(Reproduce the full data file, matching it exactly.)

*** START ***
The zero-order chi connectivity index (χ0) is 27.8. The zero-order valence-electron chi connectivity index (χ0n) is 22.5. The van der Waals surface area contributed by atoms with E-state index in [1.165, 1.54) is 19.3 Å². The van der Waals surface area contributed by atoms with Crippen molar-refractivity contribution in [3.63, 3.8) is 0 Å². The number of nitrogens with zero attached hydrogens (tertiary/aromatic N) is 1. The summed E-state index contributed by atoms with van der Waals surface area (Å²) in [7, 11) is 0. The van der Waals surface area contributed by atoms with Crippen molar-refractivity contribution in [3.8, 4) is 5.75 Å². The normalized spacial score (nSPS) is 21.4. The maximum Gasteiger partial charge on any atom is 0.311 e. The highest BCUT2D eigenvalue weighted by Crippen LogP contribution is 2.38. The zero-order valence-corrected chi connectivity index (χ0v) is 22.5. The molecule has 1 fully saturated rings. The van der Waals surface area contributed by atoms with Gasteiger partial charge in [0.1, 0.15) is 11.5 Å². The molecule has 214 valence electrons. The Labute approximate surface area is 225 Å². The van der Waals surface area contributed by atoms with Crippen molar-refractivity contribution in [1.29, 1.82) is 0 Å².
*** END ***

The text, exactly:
The zero-order chi connectivity index (χ0) is 27.8. The zero-order valence-electron chi connectivity index (χ0n) is 22.5. The van der Waals surface area contributed by atoms with E-state index in [1.165, 1.54) is 19.3 Å². The van der Waals surface area contributed by atoms with Crippen molar-refractivity contribution in [3.63, 3.8) is 0 Å². The number of nitrogens with zero attached hydrogens (tertiary/aromatic N) is 1. The summed E-state index contributed by atoms with van der Waals surface area (Å²) in [7, 11) is 0. The van der Waals surface area contributed by atoms with Crippen molar-refractivity contribution in [3.8, 4) is 5.75 Å². The normalized spacial score (nSPS) is 21.4. The maximum Gasteiger partial charge on any atom is 0.311 e. The highest BCUT2D eigenvalue weighted by Crippen LogP contribution is 2.38. The zero-order valence-corrected chi connectivity index (χ0v) is 22.5. The molecule has 1 fully saturated rings. The van der Waals surface area contributed by atoms with Gasteiger partial charge in [0.1, 0.15) is 11.5 Å². The molecule has 214 valence electrons. The Labute approximate surface area is 225 Å². The van der Waals surface area contributed by atoms with Crippen molar-refractivity contribution in [1.29, 1.82) is 0 Å².